In the pooled dataset, capacity was least likely to be retained with respect to locomotion (neuromusculoskeletal capacity) (71.2%), vision (71.3%), cognition (73.5%), and mood (psychological capacity) (74.1%), and most likely to be retained for continence (96.5%). Just 29.6% retained full capacity across all domains (Table 2). This proportion varied between 25% and 39% in most sites, with low outliers in rural India (11.0%) and the Dominican Republic (15.0%) and a high outlier in urban China (62.8%). There was considerable variation in the prevalence of individual capacities among sites, mostly arising from the China sites; retention of locomotion capacity was exceptionally low in rural China, cognition was well preserved in urban China, and undernutrition and low mood were rarely encountered in either site. Following direct standardisation for age and gender, there was little difference between standardised and crude prevalence, and differences in the demographic composition of the catchment area samples clearly did not account for the variations in prevalence of intrinsic capacities (Tables 1.1 to 1.8 in S2 Appendix).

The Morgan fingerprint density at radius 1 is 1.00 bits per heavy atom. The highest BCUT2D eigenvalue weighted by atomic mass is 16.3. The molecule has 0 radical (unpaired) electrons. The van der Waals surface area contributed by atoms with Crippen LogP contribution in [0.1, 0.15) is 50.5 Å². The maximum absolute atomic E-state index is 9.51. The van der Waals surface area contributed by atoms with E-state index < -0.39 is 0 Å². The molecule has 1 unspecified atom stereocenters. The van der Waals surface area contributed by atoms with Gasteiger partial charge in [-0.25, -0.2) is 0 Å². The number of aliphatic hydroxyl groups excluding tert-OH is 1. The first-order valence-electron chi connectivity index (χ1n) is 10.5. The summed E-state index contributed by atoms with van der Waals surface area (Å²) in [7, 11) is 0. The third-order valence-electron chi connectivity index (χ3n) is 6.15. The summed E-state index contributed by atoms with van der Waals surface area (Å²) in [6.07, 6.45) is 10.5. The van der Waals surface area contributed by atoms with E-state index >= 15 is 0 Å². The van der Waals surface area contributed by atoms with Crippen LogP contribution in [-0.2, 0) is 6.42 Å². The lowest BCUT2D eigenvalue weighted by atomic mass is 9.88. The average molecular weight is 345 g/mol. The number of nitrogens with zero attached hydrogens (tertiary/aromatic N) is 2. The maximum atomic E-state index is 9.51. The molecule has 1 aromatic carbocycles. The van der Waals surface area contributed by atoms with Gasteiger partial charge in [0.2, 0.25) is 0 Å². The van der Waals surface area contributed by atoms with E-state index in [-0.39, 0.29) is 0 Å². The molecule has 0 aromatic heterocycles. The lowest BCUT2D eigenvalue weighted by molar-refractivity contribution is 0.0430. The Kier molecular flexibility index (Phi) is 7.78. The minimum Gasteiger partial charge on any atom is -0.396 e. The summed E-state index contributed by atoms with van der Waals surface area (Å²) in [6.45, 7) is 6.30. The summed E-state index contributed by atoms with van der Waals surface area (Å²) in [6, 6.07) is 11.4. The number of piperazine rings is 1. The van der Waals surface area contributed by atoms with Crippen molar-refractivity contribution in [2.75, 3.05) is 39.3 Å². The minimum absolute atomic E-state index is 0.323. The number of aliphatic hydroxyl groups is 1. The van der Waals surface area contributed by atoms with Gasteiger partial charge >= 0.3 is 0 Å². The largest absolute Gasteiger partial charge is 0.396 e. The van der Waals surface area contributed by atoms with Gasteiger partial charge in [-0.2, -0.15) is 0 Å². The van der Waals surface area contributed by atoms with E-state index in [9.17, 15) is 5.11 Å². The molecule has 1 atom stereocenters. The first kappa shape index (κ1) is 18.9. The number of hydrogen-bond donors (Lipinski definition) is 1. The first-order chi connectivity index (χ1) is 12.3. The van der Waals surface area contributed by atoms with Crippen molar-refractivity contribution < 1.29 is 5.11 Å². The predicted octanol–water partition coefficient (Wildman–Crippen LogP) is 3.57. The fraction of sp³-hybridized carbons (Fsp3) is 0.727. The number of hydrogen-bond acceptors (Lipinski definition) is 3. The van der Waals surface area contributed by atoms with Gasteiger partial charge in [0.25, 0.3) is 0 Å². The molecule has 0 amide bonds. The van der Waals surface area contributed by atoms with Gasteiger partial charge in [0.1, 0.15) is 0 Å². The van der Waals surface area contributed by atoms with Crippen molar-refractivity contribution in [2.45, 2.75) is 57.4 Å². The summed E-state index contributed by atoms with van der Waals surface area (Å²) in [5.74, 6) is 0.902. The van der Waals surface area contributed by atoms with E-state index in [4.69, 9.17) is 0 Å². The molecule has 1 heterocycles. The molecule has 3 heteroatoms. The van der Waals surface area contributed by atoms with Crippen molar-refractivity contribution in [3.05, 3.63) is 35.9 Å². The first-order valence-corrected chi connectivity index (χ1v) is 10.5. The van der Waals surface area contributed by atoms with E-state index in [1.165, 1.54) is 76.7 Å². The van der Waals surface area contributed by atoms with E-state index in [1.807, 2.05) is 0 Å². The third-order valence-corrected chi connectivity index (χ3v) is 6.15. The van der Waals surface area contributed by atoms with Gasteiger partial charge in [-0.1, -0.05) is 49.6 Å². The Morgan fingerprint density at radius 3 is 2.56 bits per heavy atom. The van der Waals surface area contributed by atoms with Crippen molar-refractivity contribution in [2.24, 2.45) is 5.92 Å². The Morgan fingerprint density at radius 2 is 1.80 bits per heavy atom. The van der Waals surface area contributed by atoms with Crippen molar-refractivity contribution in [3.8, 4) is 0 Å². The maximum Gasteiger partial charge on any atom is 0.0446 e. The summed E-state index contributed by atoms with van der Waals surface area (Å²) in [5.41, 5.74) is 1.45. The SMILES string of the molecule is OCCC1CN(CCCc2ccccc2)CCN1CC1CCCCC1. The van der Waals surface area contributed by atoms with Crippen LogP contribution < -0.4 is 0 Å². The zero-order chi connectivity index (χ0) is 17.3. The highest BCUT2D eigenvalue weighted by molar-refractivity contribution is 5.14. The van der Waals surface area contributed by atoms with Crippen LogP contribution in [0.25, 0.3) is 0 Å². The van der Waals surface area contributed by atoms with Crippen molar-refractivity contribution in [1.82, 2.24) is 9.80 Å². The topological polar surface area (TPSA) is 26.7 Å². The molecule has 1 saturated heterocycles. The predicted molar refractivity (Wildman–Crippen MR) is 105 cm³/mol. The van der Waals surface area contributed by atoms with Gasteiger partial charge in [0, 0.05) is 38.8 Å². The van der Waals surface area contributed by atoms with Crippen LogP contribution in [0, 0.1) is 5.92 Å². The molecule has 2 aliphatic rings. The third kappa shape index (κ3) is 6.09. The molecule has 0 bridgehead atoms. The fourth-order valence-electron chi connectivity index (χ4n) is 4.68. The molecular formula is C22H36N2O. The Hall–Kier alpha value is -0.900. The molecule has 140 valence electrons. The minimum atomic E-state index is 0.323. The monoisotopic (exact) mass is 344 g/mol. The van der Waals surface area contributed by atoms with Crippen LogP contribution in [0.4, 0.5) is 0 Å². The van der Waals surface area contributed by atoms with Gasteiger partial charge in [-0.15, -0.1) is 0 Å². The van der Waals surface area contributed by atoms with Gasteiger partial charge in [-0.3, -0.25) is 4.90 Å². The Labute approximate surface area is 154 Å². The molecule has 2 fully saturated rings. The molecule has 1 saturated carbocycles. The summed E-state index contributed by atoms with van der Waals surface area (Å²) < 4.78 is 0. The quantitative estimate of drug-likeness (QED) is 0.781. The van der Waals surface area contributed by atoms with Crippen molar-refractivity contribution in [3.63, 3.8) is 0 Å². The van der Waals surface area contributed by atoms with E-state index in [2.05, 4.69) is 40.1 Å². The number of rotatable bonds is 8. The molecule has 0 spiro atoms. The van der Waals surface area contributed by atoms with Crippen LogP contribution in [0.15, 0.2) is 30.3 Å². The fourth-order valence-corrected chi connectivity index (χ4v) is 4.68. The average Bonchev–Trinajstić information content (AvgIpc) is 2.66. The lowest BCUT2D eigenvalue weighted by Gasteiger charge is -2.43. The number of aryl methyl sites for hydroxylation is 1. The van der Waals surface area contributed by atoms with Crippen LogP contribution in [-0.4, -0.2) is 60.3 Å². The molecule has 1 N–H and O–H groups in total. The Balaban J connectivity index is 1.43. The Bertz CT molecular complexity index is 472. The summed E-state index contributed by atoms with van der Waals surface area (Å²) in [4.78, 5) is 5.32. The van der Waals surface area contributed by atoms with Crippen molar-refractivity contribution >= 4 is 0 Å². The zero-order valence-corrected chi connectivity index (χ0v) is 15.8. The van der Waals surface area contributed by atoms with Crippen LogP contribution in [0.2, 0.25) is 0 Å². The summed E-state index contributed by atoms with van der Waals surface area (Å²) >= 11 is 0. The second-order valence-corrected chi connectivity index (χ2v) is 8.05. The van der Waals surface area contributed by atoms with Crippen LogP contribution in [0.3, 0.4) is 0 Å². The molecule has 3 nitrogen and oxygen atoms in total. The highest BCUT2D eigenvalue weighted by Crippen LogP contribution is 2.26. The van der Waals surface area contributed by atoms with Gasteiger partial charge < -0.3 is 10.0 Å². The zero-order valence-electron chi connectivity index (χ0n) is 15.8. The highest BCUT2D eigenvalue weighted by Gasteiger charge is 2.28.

Table 2. Prevalence of individual capacities, and full capacity, by site.

The proportion retaining capacity decreased significantly with age for all individual capacities studied, other than psychological capacity (Fig 1). For continence, hearing, and vision, DICs were more pronounced at age 80 years and over. The proportion retaining full capacity declined linearly with age from 38.9% at age 65–69 years, to 3.6% for those aged 90 years and over. Loss of capacity in multiple domains was also more common in older age groups (Fig 2); loss of capacity in 4 or more domains was detected in 11.3% of those aged 65–69 years, and in 60.2% of those aged 90 years or over.

Fig 1. Prevalence (percent) of retained intrinsic capacity, by age group.

Fig 2. Distribution (percent) of number of intrinsic capacities retained, by age group.

Characteristics of those with declines in intrinsic capacity